poVoq
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The ChromeOS growth is basically 100% because it comes pre-installed on cheap hardware. I have actually never heard of anyone installing it themselves on a regular x86 laptop, even though I think that is possible.

Nothing prevents the installation of Linux on cheap laptops, IIRC there was already an attempt to do that (see Ubuntu Netbook Edition).

@jazzfes@lemmy.ml
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If linux would have been an attractive platform, they would have created a commercial os for laptops and mobile phones… which they did.

Computers are really not rocket science and 99% of what people do would be covered by a browser, a word processor and a spreadsheet (plus games I guess…).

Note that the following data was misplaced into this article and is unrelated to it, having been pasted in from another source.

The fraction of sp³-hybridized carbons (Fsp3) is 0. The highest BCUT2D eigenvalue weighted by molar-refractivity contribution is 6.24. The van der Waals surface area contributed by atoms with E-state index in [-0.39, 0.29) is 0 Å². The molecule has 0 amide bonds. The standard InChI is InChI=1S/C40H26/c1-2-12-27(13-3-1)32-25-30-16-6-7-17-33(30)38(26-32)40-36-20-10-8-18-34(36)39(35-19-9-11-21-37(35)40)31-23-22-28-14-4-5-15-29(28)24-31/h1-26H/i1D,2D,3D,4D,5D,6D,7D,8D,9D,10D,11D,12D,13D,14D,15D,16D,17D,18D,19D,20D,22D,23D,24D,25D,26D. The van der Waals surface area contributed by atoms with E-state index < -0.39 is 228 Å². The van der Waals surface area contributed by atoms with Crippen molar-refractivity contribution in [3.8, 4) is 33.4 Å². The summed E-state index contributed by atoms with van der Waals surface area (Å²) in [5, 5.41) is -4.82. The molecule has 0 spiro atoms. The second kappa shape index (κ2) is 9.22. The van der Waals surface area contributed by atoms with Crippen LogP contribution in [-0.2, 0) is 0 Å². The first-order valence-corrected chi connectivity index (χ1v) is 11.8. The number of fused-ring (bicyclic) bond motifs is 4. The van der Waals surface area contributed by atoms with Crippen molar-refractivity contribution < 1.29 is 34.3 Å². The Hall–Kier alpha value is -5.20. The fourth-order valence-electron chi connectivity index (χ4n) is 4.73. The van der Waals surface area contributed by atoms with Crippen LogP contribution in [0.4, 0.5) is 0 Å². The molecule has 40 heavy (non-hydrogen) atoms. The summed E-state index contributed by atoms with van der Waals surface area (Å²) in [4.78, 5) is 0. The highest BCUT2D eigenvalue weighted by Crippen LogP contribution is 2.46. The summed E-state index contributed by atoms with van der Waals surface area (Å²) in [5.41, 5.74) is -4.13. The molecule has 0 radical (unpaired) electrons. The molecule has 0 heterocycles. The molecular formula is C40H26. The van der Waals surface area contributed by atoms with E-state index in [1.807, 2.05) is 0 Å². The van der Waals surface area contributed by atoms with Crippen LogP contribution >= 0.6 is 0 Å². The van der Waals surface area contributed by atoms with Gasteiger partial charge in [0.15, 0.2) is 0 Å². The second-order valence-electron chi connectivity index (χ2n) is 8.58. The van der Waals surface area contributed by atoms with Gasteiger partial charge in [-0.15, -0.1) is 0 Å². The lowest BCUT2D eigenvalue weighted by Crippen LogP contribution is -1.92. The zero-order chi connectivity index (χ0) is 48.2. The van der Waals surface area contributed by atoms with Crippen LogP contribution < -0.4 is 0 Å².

You can have all these things for free with a linux desktop and more. The stuff my non-linux family and friends tell me about they will be missing is basically just the marketing messages around “ease of use, security, stability”.

I’m using Windows at work, Mac on my partner’s laptop. None of those pieces can be called stable or secure. My work laptop has a user friendly half-life of about two weeks, after which the true Windows customers (work admins) make sure it is about as fast as a mechanical type writer.

Mac’s principle of “having to buy into the platform” is utterly insane and can only work if you sort of start glorifying the source. The laptop stops working fault free after about 6 months.

On the Linux side, I had linux desktops not shutting down for years without fault. Make no mistake, I don’t attribute this to higher quality as such, but just lack of breaking shit to make another dollar.

I never heard of specific examples of why a linux desktop would be problematic for users. I do can think of examples of why it would be bad for corporate. I think the latter is the main reason for linux’s low adoption when compared to some billion dollar corporations…